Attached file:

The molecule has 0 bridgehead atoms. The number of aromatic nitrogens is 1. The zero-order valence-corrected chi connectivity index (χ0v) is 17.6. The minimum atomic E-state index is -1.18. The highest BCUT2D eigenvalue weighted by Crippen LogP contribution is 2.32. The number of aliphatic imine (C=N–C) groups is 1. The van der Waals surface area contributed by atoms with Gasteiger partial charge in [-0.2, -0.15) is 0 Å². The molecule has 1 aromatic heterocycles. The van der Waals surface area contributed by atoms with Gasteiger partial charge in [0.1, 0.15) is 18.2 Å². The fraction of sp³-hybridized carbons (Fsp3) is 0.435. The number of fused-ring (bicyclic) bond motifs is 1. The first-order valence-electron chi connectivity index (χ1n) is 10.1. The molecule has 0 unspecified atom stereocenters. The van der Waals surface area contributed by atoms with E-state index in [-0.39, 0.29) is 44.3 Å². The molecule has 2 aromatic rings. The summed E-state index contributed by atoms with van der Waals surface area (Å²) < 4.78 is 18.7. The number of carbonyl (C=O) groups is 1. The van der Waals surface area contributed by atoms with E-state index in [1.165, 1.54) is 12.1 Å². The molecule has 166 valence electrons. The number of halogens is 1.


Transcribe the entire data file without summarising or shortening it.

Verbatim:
The molecule has 0 bridgehead atoms. The number of aromatic nitrogens is 1. The zero-order valence-corrected chi connectivity index (χ0v) is 17.6. The minimum atomic E-state index is -1.18. The highest BCUT2D eigenvalue weighted by Crippen LogP contribution is 2.32. The number of aliphatic imine (C=N–C) groups is 1. The van der Waals surface area contributed by atoms with Gasteiger partial charge in [-0.2, -0.15) is 0 Å². The molecule has 1 aromatic heterocycles. The van der Waals surface area contributed by atoms with Gasteiger partial charge in [0.1, 0.15) is 18.2 Å². The fraction of sp³-hybridized carbons (Fsp3) is 0.435. The number of fused-ring (bicyclic) bond motifs is 1. The first-order valence-electron chi connectivity index (χ1n) is 10.1. The molecule has 0 unspecified atom stereocenters. The van der Waals surface area contributed by atoms with E-state index in [-0.39, 0.29) is 44.3 Å². The molecule has 2 aromatic rings. The summed E-state index contributed by atoms with van der Waals surface area (Å²) < 4.78 is 18.7. The number of carbonyl (C=O) groups is 1. The van der Waals surface area contributed by atoms with E-state index in [1.165, 1.54) is 12.1 Å². The molecule has 166 valence electrons. The number of halogens is 1.